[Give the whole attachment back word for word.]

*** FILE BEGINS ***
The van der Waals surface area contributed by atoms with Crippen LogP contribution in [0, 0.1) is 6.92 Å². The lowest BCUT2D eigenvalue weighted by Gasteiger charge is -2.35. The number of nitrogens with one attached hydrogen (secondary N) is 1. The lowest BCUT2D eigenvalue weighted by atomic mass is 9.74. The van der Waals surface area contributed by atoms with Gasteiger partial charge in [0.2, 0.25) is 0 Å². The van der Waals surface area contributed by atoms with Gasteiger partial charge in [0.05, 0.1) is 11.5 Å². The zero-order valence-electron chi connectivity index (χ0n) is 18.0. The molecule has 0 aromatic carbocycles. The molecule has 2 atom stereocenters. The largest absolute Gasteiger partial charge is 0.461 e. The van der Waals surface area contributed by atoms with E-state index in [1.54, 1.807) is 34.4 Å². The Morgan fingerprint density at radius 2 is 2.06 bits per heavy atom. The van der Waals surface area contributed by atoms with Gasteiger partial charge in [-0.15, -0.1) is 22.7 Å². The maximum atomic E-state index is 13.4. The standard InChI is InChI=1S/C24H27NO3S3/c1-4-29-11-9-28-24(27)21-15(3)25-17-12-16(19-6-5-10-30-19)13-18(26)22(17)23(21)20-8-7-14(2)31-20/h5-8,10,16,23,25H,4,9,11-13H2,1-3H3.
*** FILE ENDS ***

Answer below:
The van der Waals surface area contributed by atoms with Crippen LogP contribution in [0, 0.1) is 6.92 Å². The lowest BCUT2D eigenvalue weighted by Gasteiger charge is -2.35. The number of nitrogens with one attached hydrogen (secondary N) is 1. The lowest BCUT2D eigenvalue weighted by atomic mass is 9.74. The van der Waals surface area contributed by atoms with Gasteiger partial charge in [0.2, 0.25) is 0 Å². The van der Waals surface area contributed by atoms with Gasteiger partial charge in [0.05, 0.1) is 11.5 Å². The zero-order valence-electron chi connectivity index (χ0n) is 18.0. The molecule has 0 aromatic carbocycles. The molecule has 2 atom stereocenters. The largest absolute Gasteiger partial charge is 0.461 e. The van der Waals surface area contributed by atoms with E-state index in [1.54, 1.807) is 34.4 Å². The Morgan fingerprint density at radius 2 is 2.06 bits per heavy atom. The van der Waals surface area contributed by atoms with Gasteiger partial charge in [-0.15, -0.1) is 22.7 Å². The maximum atomic E-state index is 13.4. The standard InChI is InChI=1S/C24H27NO3S3/c1-4-29-11-9-28-24(27)21-15(3)25-17-12-16(19-6-5-10-30-19)13-18(26)22(17)23(21)20-8-7-14(2)31-20/h5-8,10,16,23,25H,4,9,11-13H2,1-3H3.